Column: Search as an Investment
Google CEO Eric Schmidt made an interesting comment the other day when questioned about some of Google's past missteps: he said that while Google doesn't always get a given product or service right the first time, it continues to tweak it for a long time after it has been launched. Not all of Google's products succeed, of course, but those that do are graduates of this process of continual optimization.
Of course, no direct marketers have the resources that Google (or for that matter, Microsoft) has in terms of being able to do the kind of testing required to transform a mediocre or underperforming product into a winner. We're naturally concerned with short-term gains such as what today's sales were, what next week's sales will be, and what the next quarter is going to look like. The problem is that to succeed in Search Marketing, you often have to take the long-term view, which regards paid search as an investment that often needs to be cultivated before it begins to bear fruit.
A few years ago, when commercial competition for space on SERPs was light, it was easy enough to design a simple search campaign with a few hundred keywords, hit the launch button and be in the money. Unfortunately, this simple world has changed radically, and a new study by Jupiter demonstrates how much the landscape has been altered. The study cites the growing competition that we all know is out there (the study reports that 66 percent of marketers plan to increase their Search spending in 2006), and notes the fact that the era of running PPC campaigns using Excel pivot tables is ending (26 percent of marketers are now using automated bid management tools, a 7 percent gain over 2005). It's quite plain what is happening here: increasing competition is driving up the cost of traffic, which is forcing more marketers to invest in tools, either inhouse or through a SEM agency, providing competitive advantage.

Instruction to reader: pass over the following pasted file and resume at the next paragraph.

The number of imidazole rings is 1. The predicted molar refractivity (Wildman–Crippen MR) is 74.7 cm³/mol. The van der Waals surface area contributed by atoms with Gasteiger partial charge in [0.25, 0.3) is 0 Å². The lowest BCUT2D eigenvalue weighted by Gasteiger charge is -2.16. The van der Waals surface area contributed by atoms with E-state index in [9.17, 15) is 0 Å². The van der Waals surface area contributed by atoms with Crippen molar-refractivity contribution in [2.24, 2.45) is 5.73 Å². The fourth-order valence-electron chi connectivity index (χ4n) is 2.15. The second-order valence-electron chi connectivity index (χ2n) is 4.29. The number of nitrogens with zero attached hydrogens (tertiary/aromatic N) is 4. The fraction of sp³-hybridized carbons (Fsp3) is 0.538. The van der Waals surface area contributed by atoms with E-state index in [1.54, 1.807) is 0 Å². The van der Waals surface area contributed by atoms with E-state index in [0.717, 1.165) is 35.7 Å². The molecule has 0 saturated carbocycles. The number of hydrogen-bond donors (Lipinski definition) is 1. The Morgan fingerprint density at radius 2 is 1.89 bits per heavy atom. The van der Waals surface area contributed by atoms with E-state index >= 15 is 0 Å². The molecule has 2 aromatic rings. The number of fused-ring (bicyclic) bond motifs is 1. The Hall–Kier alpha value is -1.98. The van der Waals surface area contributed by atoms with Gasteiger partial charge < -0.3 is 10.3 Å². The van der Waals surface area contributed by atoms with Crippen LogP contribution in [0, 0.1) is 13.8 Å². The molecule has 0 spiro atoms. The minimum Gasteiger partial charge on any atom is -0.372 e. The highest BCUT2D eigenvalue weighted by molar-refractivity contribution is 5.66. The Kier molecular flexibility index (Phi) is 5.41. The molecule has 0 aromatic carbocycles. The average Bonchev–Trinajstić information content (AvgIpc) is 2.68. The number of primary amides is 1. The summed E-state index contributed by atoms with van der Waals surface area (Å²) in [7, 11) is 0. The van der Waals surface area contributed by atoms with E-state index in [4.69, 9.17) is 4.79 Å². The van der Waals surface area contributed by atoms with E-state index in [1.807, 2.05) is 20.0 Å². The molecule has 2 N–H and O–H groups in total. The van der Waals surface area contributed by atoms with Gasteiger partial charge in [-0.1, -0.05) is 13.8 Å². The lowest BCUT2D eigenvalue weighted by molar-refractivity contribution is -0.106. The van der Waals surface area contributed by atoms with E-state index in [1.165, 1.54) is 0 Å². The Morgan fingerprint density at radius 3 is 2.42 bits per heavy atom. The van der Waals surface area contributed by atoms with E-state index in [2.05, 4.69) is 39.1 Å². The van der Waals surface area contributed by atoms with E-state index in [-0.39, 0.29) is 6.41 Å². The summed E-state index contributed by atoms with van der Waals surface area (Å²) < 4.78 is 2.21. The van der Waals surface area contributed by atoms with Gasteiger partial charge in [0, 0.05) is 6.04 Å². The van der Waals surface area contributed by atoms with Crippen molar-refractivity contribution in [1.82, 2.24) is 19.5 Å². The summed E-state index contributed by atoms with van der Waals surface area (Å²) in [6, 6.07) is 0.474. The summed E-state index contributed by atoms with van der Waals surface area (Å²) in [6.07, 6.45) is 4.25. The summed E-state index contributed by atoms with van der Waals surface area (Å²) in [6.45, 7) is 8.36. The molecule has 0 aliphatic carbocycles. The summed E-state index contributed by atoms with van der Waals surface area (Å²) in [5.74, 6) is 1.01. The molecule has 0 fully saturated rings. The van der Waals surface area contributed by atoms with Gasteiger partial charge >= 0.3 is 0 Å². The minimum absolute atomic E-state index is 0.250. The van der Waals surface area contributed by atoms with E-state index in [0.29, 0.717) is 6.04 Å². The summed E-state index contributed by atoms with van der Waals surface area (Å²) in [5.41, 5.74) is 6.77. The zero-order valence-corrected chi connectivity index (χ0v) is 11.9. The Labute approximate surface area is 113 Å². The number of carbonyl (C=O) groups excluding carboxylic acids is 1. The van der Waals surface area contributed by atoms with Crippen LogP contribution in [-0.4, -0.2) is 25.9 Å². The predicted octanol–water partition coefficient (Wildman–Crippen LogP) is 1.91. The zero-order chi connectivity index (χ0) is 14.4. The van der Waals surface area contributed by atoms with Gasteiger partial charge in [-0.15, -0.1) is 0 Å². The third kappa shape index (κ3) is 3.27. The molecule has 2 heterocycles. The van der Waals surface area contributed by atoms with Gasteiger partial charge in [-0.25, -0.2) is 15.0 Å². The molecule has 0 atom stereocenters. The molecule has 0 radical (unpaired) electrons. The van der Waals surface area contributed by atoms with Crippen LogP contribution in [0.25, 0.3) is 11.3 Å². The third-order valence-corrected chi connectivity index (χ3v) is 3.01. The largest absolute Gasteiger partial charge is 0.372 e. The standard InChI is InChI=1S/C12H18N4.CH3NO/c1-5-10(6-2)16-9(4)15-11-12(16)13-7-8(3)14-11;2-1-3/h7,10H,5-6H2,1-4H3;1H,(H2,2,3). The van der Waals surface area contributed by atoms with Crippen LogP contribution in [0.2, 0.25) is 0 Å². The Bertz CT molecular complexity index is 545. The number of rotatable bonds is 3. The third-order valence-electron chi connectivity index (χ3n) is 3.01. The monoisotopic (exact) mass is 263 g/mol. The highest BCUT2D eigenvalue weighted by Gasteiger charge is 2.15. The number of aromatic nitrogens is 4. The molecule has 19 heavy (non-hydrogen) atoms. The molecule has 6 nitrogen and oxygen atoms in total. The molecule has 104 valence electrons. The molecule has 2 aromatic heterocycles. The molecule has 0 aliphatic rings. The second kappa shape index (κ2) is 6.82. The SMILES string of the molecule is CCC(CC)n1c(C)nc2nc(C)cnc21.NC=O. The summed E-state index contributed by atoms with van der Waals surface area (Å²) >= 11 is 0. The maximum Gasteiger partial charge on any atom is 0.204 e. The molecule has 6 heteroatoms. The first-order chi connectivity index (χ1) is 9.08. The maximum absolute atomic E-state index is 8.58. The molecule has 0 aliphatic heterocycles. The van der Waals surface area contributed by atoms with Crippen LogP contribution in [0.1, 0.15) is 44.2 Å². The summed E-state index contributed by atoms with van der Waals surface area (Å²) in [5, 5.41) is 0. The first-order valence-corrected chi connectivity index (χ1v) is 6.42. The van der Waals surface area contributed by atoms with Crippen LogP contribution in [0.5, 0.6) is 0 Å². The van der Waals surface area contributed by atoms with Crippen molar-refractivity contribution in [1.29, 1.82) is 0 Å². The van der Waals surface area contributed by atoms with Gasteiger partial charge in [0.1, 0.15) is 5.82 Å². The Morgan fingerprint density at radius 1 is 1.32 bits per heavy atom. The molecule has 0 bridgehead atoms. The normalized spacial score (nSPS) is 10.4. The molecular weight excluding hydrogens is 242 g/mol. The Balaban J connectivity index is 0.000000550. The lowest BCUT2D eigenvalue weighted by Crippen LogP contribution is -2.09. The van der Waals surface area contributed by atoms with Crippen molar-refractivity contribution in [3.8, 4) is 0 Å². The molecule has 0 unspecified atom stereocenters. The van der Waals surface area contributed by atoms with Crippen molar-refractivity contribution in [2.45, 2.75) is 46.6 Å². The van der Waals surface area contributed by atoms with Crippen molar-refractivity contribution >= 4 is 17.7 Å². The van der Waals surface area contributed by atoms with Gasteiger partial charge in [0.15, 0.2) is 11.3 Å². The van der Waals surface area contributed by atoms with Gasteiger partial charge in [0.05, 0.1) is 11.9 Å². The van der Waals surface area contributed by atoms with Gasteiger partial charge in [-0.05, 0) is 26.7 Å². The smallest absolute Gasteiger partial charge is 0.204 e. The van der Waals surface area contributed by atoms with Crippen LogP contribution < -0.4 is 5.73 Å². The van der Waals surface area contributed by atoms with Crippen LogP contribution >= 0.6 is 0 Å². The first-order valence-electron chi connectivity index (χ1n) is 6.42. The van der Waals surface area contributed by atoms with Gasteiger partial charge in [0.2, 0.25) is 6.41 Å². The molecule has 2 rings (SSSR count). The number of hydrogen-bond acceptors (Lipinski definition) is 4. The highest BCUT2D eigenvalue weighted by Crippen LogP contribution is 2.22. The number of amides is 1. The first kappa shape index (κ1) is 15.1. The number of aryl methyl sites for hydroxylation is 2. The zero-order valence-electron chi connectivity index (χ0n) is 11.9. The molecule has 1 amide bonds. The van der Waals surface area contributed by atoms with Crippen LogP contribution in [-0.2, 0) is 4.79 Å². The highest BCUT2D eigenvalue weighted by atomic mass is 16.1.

The fact that more marketers are devising more sophisticated means to run their campaigns is good news, because it means that there is less obvious waste in the marketplace. But while such investment is necessary, it is by no means sufficient to ensure that a marketer's search campaigns will be successful. For this to happen, a second level of investment must be made: an investment in data. It takes time, lots of clicks, and yes, a fair number of dollars to establish a statistically valid model against which you can begin to test your campaign variables. Which keywords perform best? At which time? For users coming from where? Which combination of ad copy, landing page offer, and SERP position yields the best results? You might think you've got the answer after a few dozen clicks, but unless and until you've accumulated enough of these results to comprise a statistically valid sample, you can't possibly be in a position to make judgments about which variables to think about changing.
It would be wonderful if there were some other way to get this data other than to buy clicks from Google, Yahoo, or MSN, but there isn't. Every business is different, every customer is different, and so is every search campaign. This is why the crusty old adage "you have to spend money to make money" is just as true in search as it is in the business world.
The good news is that smart marketers are using the data that they have acquired through the process of running search campaigns to vastly expand their ability to deliver targeted, successful search campaigns. And as the search engines continue to roll out more advanced segmentation technologies, including dayparting, geotargeting, and other overlays, the value of this historical data will rise, and their investment will begin to pay increased dividends.
Of course, just having the data you've paid for on hand is useless unless you can begin to see meaningful patterns in it that can be acted upon. Automation can help you crunch the numbers, but no tool can do the strategic thinking for you. This is why you need to think hard about whether you have access to the resources - either inhouse or at your SEM agency - which can give this data strategic direction and tactical value. Unless you have all of these crucial pieces in place, it will be very hard for you to make your investment pay off.